First, I wanted to say you articulated well an LGBTQ and Feminist perspective of the event in question.

    I also wanted to remind you and your readers that deconstructionalism is a knife that cuts both ways. You say Dr. Hays is a privileged "white male with a PhD" who is stopping conversation and protecting the status quo, but I could say that you are a feminist, womanist, progressive liberal who has no respect for tradition, also known as the democracy of the dead. Your authority seems to lie in autonomous individual freedom, but Dr. Hays places it in the Scripture and the Church's historical interpretation of it. To cut people down when you do not even have the same starting point, instead of trying to understand their starting point is poor practice in conversation. I would suggest that you and others try to understand Dr. Hays point of view as the Dean of a United Methodist School and leader of a Divinity school which claims to stand organizationally in line with the historical orthodoxy of the Church.

    Lastly, I, as a white, orthodox, evangelical, Christian of European descent, did not feel safe before coming to Duke. Until Dr. Hays spoke at the panel, I did not know if I would be welcome to the table here. He gave me permission to have a voice, because he gave me a voice at the panel. Now you and others are saying, "Actually you don't have a voice." This seems to be because of your self-proclaimed criteria which excludes me, criteria over which I have no control (sounds familiar). The only way that conversation can happen is if we are more suspicious of ourselves than others. As much as you say I, Dr. Hays, and others are wrong, I would ask you to consider that you may be wrong as well.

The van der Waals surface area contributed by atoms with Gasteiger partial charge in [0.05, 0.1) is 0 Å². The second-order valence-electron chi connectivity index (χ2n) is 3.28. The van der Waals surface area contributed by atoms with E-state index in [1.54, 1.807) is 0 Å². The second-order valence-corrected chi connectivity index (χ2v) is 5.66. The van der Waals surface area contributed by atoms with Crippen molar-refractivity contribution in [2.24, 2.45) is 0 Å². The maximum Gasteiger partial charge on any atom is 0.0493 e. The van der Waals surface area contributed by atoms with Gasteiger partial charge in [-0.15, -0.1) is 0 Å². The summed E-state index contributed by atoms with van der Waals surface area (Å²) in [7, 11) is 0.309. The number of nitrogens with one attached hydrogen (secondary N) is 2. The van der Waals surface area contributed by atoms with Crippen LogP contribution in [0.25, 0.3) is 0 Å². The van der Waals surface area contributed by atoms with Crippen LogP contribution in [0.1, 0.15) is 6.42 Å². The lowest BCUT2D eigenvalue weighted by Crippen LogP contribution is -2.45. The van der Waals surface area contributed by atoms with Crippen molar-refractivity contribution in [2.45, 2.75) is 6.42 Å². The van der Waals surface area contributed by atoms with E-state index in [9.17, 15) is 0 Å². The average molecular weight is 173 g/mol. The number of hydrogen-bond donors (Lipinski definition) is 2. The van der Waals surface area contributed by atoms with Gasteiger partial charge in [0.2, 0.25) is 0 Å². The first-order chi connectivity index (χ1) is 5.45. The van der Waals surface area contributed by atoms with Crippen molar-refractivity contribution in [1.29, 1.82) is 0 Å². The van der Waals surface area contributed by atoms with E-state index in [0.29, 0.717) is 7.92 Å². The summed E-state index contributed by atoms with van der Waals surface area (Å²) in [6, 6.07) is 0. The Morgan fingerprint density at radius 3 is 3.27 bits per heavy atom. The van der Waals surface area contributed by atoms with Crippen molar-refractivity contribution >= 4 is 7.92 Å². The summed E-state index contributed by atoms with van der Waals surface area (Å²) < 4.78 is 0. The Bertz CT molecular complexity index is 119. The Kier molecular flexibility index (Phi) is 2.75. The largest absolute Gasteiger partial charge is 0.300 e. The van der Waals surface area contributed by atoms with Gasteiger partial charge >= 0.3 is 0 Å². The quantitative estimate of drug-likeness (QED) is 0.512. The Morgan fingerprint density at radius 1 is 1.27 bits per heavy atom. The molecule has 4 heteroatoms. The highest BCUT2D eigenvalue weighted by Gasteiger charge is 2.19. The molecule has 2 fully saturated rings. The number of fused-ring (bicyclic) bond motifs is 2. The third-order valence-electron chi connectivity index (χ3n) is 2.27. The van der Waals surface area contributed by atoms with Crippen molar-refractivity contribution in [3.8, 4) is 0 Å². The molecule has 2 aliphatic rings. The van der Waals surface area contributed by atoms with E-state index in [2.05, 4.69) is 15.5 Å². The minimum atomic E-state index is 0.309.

God bless, peace.

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    1. Diana,
      Thank you for your kind reply. I hope also that my understanding and empathy will continue to expand for those different from me in these next three years. I don't have a lot of free time to read extra, but I will keep in mind your book suggestion (I also have on my shelf "In Memory of Her," by Fiorenza, which I hope to read in the near future).

      I am primarily pointing out here Dr. Hays is being accused of the same thing being done to people (men and women) like me. I find it to be a double-standard that one side is held to, but the other side is not. I would encourage you and Meghan to read Dr. Hays "Moral Vision of the New Testament" in total, but more specifically his case study chapter on homosexuality. I think that you will find he is not so far removed from the issue as Meghan tried to assert in her blog.

      God Bless, Peace.

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  8. Meghan,

    Proud to know you. I'm also disappointed in Dean Hays. He was my academic advisor at Duke and though I'm not surprised by his views, I think at the very least he could admit to his own insensitivity. It's troubling to find a divinity school dean using the same arguments as the talking heads on Fox News. "Tolerate our Intolerance" is not a convincing argument however well articulated.

  9. Great post. Sadly, this kind of hypocrisy also lurks in other areas of Duke; I found it to be a very intolerant, anti-diversity environment and those policies are a facade (as far as I can tell). They exist to protect Duke from lawsuits- not to protect students and employees.